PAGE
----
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Cottage Smallholder & Farming friends Interblog Guinea Fowl breeding event update, nearly six months of fun

Mrs Boss and guinea fowlI am growing fonder of my 19 week old Guinea Fowl by the day. They are the progeny from the Farming Friends & Cottage Smallholder Interblog Guinea Fowl Breeding Event. This event was started six months ago when Sara, from Farming Friends, sent us an egg box of six guinea fowl eggs in the post (next day delivery) to put under a unhappy and bullied broody hen. This hen has now become an international superstar and even though she is unaware of her fame, Mrs Boss is finally a happy and contented bantam.

Nurtured by Mrs Boss, five out of the six eggs hatched out and have delighted us for months. We have four healthy Guinea fowl (one died). Headstrong and determined, they throw Carol into the shade when it comes to strength of personality.

They are driven by one overwhelming delight. Food. Whether it is the wild bird seed treat in the morning or the green leaves plucked from their very own row of Swiss Chard, they are the first to grab what’s on offer.

It must be all their early training – when they were tiny keets and they fought over shredded lettuce. Do you remember the movie?

Now they will snatch vegetables out of each others beaks so there is a lot of scurrying away to enjoy the tastiest morsels in a secret spot. Sometimes two guineas have the same idea and rush from different directions to the seclusion of the back of the hen house, narrowly avoiding a collision by turning on a pin head in the nick of time. So treat time has the added benefit of a mini work out for the birds.

Mrs Boss’ life has transformed. She loves her brood. And the guinea fowl don’t mind this diminutive bantam tagging along with their gang. Surrounded by four sizeable guineas, she is no longer bullied. In fact, very little bullying seems to be going on at all. I suppose the arrival of the keets added a new dimension to all the chickens’ lives.

I still have not worked out the gender of the guineas. Following Sara’s advice I have studied them carefully. Apparently the male guineas have bigger helmets and wattles. The helmet is that little punky crest on the top of their heads. The wattles hang down either side of the beak.

We thought that Cloud was a male but have discovered recently that she is female. She is smaller than the rest and has started to make the distinctive “Come home” cry that only female guineas voice. There is at least one other female in the group as I have heard the “Come home” cry when they are separated from Cloud. One of this group has larger and more prominent wattles we have named him Thunder. So we think that we have at least two egg layers along with one male and one mystery guinea fowl.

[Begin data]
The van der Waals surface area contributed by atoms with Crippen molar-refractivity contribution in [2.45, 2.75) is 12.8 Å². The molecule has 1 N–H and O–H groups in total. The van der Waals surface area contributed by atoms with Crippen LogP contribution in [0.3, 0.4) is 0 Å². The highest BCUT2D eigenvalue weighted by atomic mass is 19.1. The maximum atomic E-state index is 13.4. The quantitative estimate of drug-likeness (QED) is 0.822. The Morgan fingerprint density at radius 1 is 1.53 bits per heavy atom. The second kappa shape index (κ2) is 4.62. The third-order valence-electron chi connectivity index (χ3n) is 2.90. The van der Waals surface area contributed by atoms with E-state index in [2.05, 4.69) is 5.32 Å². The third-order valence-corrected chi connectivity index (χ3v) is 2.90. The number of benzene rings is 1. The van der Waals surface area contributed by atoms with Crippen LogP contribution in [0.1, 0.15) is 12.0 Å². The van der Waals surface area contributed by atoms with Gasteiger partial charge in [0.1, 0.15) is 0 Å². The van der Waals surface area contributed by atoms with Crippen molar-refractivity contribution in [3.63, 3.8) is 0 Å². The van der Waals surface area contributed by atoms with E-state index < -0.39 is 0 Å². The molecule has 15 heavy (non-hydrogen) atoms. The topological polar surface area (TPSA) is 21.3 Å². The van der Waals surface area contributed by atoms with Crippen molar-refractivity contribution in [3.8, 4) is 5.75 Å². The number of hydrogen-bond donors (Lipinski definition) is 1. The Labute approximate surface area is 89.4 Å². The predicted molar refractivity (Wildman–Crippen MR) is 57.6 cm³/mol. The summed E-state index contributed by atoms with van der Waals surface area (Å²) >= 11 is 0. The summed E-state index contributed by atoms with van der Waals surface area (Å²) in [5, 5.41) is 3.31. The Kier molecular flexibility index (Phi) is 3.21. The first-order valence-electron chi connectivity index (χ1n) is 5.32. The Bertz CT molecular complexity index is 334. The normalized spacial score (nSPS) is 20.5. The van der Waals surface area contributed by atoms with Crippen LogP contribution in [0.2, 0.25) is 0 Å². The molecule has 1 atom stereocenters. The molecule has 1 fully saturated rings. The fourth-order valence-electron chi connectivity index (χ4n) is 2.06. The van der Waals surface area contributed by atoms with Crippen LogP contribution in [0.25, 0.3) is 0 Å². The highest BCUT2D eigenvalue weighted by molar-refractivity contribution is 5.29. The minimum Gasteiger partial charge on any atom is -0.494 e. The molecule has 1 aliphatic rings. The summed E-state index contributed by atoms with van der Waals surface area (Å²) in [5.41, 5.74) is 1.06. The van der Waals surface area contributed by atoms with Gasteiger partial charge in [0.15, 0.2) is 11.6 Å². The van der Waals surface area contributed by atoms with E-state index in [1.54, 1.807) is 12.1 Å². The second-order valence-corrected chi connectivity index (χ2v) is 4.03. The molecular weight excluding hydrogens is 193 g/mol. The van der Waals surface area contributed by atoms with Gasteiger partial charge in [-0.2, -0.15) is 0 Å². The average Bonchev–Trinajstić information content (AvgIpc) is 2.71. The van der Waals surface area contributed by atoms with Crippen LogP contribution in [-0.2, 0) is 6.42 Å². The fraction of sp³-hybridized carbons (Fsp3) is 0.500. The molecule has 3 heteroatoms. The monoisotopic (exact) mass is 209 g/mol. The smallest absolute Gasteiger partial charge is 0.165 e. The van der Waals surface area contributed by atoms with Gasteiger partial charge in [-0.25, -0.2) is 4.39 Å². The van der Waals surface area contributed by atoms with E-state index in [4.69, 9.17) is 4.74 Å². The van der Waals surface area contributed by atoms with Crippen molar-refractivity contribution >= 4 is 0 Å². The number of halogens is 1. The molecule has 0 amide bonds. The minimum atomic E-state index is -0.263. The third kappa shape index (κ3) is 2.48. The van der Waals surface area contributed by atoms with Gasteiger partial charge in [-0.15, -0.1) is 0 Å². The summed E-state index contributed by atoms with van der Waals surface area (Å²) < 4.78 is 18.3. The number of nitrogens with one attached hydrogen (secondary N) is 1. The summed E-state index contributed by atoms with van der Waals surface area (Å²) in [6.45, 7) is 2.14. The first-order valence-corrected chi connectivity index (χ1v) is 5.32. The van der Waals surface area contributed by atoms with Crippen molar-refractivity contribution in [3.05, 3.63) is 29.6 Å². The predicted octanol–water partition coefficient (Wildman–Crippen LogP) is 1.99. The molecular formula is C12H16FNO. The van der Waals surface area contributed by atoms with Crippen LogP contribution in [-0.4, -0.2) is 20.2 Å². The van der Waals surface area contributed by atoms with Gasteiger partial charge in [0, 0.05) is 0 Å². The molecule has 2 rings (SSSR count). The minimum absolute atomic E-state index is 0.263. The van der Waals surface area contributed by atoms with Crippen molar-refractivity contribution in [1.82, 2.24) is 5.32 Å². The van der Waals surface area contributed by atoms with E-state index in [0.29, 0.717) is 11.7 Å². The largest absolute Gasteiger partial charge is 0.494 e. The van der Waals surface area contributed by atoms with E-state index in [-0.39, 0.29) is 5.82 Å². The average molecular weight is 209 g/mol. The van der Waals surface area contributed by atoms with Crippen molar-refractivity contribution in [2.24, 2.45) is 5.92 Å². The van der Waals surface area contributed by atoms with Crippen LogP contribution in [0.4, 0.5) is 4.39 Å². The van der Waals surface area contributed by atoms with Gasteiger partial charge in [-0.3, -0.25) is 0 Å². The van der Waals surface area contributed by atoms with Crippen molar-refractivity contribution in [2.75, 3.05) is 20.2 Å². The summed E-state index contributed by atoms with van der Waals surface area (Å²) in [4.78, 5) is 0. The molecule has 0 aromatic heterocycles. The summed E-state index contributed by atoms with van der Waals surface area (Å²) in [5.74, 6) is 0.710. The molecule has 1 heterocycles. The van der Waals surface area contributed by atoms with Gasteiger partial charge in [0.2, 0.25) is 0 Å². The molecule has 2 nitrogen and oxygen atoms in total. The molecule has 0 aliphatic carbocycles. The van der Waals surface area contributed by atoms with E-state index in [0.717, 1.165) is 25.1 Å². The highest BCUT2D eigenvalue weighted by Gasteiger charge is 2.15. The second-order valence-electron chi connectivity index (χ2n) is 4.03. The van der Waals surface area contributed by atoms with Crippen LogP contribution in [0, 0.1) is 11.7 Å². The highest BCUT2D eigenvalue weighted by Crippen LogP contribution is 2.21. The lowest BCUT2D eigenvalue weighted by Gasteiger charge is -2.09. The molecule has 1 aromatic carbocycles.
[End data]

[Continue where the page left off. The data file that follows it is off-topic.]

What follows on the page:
Like the Min Pins, the guineas love a good old shriek. Particularly when I am not following their instructions to feed them their five a day through the fence.

This evening, I banged the greenhouse door a bit too hard and this set them off. Even Cloud, who was already in the hen house dormitory added a few muffled cries to the cacophony going on in the run. They are easily, magically soothed with a few calming words.

Thank you Sara. They are a joy.


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5 Comments

  1. Fiona Nevile

    Hi David,

    What a shame about your keets. I haven’t heard of blackhead and have just looked it up on the internet.

    We fed our keets baby chick crumbs which contain anti-coccidiostats (the organic ones often don’t have this) and perhaps this helped.

    The Farming Friends website http://www.farmingfriends.com/ has loads of useful information on using incubators.

    Best of luck. I’d love to hear how you get on.

  2. I’m so glad that you’ve successfully bred your guinea fowl. We’ve had some for a few years and when it became apparent that they were unlikely to hatch any of the eggs we put some fresh ones under a broody and soon three keets were strutting their stuff. Unfortunately, after about three weeks, all three dropped dead within 48 hours. We have assumed that blackhead was the cause of their demise being susceptable as turkeys are. Domestic hens can carry the disease but appear to be unaffected. Our efforts to hatch out guinea fowl eggs in an incubator subsequently have come to nought and we’ve got to get a move on – another adult (of our, admittedly, rather ancient gaggle) died last night and we’re now down to three.

  3. Fiona Nevile

    Hi Pat,

    The bird flu is scary. We have heavy plastic sheeting that we can tie on the roof of the run if the bird flu spreads. Let’s hope that the outbreak is contained.

    Hi Sara,

    Good to hear that Hatty is boss of 16 guinea fowl and that Mrs Boss will not be eventually be dropped from the group.

    We are looking forward to guinea fowl eggs next year.

  4. farmingfriends

    Glad to see and read that the guinea fowl are all doing well and that they still let Mrs Boss hang out with them. My hen Hatty hangs out with ours and she is the boss of 16 guinea fowl. It’s fun to watch. I am pleased to hear that you have at least a couple of females in the group so you can enjoy the delights of guinea fowl eggs next year. I am thrilled that they bring you so much pleasure.
    Sara from farmingfriends

  5. Aw thanks for the update. They really have grown alot. Nice to know they have a lovely home. I have been thinking of you and your flock with this Bird flu scare. I hope they all stay safe. Is there anything you are having to do differently with them while it is around?

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